Chegg’s shares tumbled nearly 50% after the edtech company said its customers are using ChatGPT instead of paying for its study tools

May 2, 2023, 6:38 PM UTC
A picture of Chegg logo on a mobile device
Chegg’s shares plummeted Tuesday after the company said ChatGPT was hurting its growth.
Rafael Henrique—SOPA Images/LightRocket/Getty Images

Online education company Chegg has been sent to the principal’s office over the growing use of OpenAI’s ChatGPT chatbot by students. The company’s shares plummeted over 49% on Tuesday after Chegg acknowledged that ChatGPT is starting to hurt its business as more students use free A.I. chatbots for homework instead of paying for its study tools.

In its earnings report on Monday, Chegg said that the impact of ChatGPT started surfacing two months ago.

“In the first part of the year, we saw no noticeable impact from ChatGPT on our new account growth, and we were meeting expectations on new sign-ups,” Chegg CEO Dan Rosensweig said during the company’s earnings call Monday. “However, since March we saw a significant spike in student interest in ChatGPT. We now believe it’s having an impact on our new customer growth rate.”

The company reported a 7% year-over-year drop in its first quarter revenue and withdrew its full-year earnings guidance. For the current quarter, Chegg predicted revenue of $175 million to $178 million, falling well short of FactSet’s analyst estimates of $193.6 million.

On the bright side, Rosensweig noted that Chegg had a high customer retention rate among students, which could draw more students to its platform in subsequent quarters. The company offers services like online tutoring, proofreading, and study tools.

But investors are still pessimistic about Chegg in the chatbot era. Its shares tumbled to between $8.70 and $8.95 in midday trading on Tuesday.

Also on Tuesday, Jefferies downgraded Chegg because of how “A.I. headwinds” could affect the edtech company’s “fundamental story.” Despite being popular among students, Chegg may not be able to keep up with the viral nature of ChatGPT-like tools, according to Jefferies analysts.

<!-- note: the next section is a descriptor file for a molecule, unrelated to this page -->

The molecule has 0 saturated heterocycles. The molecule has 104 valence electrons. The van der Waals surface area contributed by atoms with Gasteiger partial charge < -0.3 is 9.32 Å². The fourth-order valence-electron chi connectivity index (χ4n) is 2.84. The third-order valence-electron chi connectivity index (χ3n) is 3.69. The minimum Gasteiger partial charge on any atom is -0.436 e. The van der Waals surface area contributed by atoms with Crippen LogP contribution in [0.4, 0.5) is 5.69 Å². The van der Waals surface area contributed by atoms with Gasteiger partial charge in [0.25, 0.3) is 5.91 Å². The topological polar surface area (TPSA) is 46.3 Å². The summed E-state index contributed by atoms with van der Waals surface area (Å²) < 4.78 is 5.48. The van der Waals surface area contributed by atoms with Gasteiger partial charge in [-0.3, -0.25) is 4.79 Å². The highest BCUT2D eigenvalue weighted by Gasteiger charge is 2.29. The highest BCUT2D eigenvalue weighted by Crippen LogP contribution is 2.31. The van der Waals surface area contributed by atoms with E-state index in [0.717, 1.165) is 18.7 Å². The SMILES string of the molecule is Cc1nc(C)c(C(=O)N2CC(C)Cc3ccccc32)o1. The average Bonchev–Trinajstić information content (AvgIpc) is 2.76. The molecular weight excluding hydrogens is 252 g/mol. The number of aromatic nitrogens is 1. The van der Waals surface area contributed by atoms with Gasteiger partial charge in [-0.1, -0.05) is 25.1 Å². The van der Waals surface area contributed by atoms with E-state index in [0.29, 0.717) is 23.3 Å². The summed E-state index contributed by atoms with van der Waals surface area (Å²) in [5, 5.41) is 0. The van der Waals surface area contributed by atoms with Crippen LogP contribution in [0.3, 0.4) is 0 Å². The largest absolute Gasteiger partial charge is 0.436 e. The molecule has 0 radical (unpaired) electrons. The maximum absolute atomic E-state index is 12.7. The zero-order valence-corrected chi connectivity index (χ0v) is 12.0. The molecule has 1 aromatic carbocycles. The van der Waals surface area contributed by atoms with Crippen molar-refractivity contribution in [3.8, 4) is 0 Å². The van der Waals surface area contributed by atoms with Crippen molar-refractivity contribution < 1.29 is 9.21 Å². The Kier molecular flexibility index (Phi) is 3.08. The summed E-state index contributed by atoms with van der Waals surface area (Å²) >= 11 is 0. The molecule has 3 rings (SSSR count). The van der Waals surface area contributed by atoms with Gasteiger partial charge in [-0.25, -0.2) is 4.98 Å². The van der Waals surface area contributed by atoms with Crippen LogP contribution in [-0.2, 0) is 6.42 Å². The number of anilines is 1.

“While retention rates of CHGG’s existing customers remain strong now, we fear that student usage of A.I. tools like ChatGPT could cause a viral sensation around campus (just like CHGG had benefited from), which could increase churn in the coming quarters,” Jefferies analysts wrote in a Tuesday note, using Chegg’s stock ticker. 

The investment bank also worries that with the growing popularity of some A.I. services, Chegg’s “core offering could become extinct as consumers experiment with free A.I. tools.” In other words, students could opt for ChatGPT or similar A.I. tools to supplement their study rather than using Chegg’s paid services that cost roughly $20 a month.

In an effort to compete, Chegg has embraced A.I. by collaborating with the same company causing the slowdown in its customer growth—OpenAI. Through a service called CheggMate, announced last month and powered by OpenAI’s technology, Chegg hopes to provide tailor-made study suggestions to its students. The company plans to provide limited access to the tool later this month.

But even after the A.I. tool debuts, it’s uncertain whether it will be Chegg’s savior, Morgan Stanley analyst Josh Baer said. 

“The optimistic scenario of the new A.I.-powered ‘CheggMate’ solution insulating Chegg from external risks is highly unlikely,” according to a research note by the bank on Tuesday. 

Other analysts doubt that Chegg’s A.I.-powered study tool will make much of a difference in the company’s short-term finances.

“While CHGG plans to launch the CheggMate beta this month to a select few, the timing of a full launch is unclear,” Jeffries analysts wrote in their Tuesday note, adding that they don’t expect “any meaningful impact from CheggMate” until fiscal year 2024. The analysts wrote that Chegg’s management is still figuring out how to monetize CheggMate, but the first step would be to include its advanced A.I.-powered features in existing products.

Whatever the case, the Santa Clara, Calif.-based company still thinks its CheggMate service can win against general-purpose A.I. chatbots. CheggMate said its service will give students an experience unique from ChatGPT, as it will present the edtech company’s own content and data.

“We’ve defeated all the free sites in the past pretty handily over time, and we expect that with CheggMate we will have great success going forward,” Rosensweig said during Chegg’s earnings call.

“Ultimately, we believe the introduction of CheggMate will lead to an increase in the size of the market we serve and strengthen our relationship with our users, while reducing content costs,” Rosensweig said.

Chegg and OpenAI did not immediately return Fortune’s request for comment.

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